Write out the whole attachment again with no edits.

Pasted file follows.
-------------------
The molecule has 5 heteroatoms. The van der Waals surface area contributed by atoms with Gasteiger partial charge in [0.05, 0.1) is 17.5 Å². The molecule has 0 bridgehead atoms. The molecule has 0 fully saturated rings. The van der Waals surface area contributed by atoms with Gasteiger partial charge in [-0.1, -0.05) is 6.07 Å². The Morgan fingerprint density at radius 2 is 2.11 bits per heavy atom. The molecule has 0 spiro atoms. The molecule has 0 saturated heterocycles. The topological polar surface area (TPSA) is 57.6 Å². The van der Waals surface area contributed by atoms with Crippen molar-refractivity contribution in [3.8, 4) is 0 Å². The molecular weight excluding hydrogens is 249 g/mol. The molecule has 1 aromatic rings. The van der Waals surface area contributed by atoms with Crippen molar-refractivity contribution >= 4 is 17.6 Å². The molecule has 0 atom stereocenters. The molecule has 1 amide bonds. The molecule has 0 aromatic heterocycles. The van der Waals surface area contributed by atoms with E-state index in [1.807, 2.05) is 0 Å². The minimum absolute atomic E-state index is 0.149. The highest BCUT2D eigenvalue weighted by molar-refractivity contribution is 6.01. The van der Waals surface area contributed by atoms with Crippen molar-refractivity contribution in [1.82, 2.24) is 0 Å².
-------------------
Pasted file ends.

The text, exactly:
The molecule has 5 heteroatoms. The van der Waals surface area contributed by atoms with Gasteiger partial charge in [0.05, 0.1) is 17.5 Å². The molecule has 0 bridgehead atoms. The molecule has 0 fully saturated rings. The van der Waals surface area contributed by atoms with Gasteiger partial charge in [-0.1, -0.05) is 6.07 Å². The Morgan fingerprint density at radius 2 is 2.11 bits per heavy atom. The molecule has 0 spiro atoms. The molecule has 0 saturated heterocycles. The topological polar surface area (TPSA) is 57.6 Å². The van der Waals surface area contributed by atoms with Crippen molar-refractivity contribution in [3.8, 4) is 0 Å². The molecular weight excluding hydrogens is 249 g/mol. The molecule has 1 aromatic rings. The van der Waals surface area contributed by atoms with Crippen molar-refractivity contribution >= 4 is 17.6 Å². The molecule has 0 atom stereocenters. The molecule has 1 amide bonds. The molecule has 0 aromatic heterocycles. The van der Waals surface area contributed by atoms with E-state index in [1.807, 2.05) is 0 Å². The minimum absolute atomic E-state index is 0.149. The highest BCUT2D eigenvalue weighted by molar-refractivity contribution is 6.01. The van der Waals surface area contributed by atoms with Crippen molar-refractivity contribution in [1.82, 2.24) is 0 Å².